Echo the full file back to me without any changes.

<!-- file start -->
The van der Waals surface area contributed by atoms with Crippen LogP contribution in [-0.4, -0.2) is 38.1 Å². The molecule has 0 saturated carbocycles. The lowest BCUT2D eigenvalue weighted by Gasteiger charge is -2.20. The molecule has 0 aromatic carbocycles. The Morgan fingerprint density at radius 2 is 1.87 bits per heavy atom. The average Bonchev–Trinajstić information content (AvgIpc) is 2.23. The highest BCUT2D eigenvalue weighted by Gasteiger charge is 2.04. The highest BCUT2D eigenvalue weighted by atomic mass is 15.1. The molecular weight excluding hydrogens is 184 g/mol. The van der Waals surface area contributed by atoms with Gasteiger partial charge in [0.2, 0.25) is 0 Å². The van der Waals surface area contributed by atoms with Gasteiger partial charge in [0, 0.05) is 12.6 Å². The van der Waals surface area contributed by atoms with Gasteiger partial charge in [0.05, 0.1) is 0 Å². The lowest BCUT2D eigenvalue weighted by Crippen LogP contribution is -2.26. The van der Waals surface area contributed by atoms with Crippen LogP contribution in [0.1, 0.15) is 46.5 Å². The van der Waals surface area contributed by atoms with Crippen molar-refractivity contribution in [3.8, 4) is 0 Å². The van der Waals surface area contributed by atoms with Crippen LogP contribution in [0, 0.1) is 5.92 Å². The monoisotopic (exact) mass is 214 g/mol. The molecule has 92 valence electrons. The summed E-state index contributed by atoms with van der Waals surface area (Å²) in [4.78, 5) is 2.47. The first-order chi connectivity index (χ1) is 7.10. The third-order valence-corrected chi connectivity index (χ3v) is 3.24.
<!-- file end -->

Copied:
The van der Waals surface area contributed by atoms with Crippen LogP contribution in [-0.4, -0.2) is 38.1 Å². The molecule has 0 saturated carbocycles. The lowest BCUT2D eigenvalue weighted by Gasteiger charge is -2.20. The molecule has 0 aromatic carbocycles. The Morgan fingerprint density at radius 2 is 1.87 bits per heavy atom. The average Bonchev–Trinajstić information content (AvgIpc) is 2.23. The highest BCUT2D eigenvalue weighted by Gasteiger charge is 2.04. The highest BCUT2D eigenvalue weighted by atomic mass is 15.1. The molecular weight excluding hydrogens is 184 g/mol. The van der Waals surface area contributed by atoms with Gasteiger partial charge in [0.2, 0.25) is 0 Å². The van der Waals surface area contributed by atoms with Gasteiger partial charge in [0, 0.05) is 12.6 Å². The van der Waals surface area contributed by atoms with Gasteiger partial charge in [0.05, 0.1) is 0 Å². The lowest BCUT2D eigenvalue weighted by Crippen LogP contribution is -2.26. The van der Waals surface area contributed by atoms with Crippen LogP contribution in [0.1, 0.15) is 46.5 Å². The van der Waals surface area contributed by atoms with Crippen molar-refractivity contribution in [3.8, 4) is 0 Å². The van der Waals surface area contributed by atoms with Crippen LogP contribution in [0, 0.1) is 5.92 Å². The monoisotopic (exact) mass is 214 g/mol. The molecule has 92 valence electrons. The summed E-state index contributed by atoms with van der Waals surface area (Å²) in [4.78, 5) is 2.47. The first-order chi connectivity index (χ1) is 7.10. The third-order valence-corrected chi connectivity index (χ3v) is 3.24.